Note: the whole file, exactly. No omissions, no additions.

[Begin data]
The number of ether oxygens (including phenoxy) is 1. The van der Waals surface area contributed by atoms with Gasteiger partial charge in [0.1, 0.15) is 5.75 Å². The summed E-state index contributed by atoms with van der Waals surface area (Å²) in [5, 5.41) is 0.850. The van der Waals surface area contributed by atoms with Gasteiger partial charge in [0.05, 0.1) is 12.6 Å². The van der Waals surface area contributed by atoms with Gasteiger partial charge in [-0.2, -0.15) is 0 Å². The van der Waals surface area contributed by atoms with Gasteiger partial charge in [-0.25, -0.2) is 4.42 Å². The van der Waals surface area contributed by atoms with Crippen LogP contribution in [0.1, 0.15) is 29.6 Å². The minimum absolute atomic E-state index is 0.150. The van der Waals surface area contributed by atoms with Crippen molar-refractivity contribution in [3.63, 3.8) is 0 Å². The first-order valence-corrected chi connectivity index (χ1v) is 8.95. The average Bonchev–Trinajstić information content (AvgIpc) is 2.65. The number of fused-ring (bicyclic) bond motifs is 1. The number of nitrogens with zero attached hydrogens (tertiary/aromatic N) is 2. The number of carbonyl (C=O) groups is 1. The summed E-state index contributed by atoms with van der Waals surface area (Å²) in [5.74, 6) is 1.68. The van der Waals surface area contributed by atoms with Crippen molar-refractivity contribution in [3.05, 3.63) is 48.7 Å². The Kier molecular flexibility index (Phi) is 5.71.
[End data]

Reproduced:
The number of ether oxygens (including phenoxy) is 1. The van der Waals surface area contributed by atoms with Gasteiger partial charge in [0.1, 0.15) is 5.75 Å². The summed E-state index contributed by atoms with van der Waals surface area (Å²) in [5, 5.41) is 0.850. The van der Waals surface area contributed by atoms with Gasteiger partial charge in [0.05, 0.1) is 12.6 Å². The van der Waals surface area contributed by atoms with Gasteiger partial charge in [-0.2, -0.15) is 0 Å². The van der Waals surface area contributed by atoms with Gasteiger partial charge in [-0.25, -0.2) is 4.42 Å². The van der Waals surface area contributed by atoms with Crippen LogP contribution in [0.1, 0.15) is 29.6 Å². The minimum absolute atomic E-state index is 0.150. The van der Waals surface area contributed by atoms with Crippen molar-refractivity contribution in [3.63, 3.8) is 0 Å². The first-order valence-corrected chi connectivity index (χ1v) is 8.95. The average Bonchev–Trinajstić information content (AvgIpc) is 2.65. The number of fused-ring (bicyclic) bond motifs is 1. The number of nitrogens with zero attached hydrogens (tertiary/aromatic N) is 2. The number of carbonyl (C=O) groups is 1. The summed E-state index contributed by atoms with van der Waals surface area (Å²) in [5.74, 6) is 1.68. The van der Waals surface area contributed by atoms with Crippen molar-refractivity contribution in [3.05, 3.63) is 48.7 Å². The Kier molecular flexibility index (Phi) is 5.71.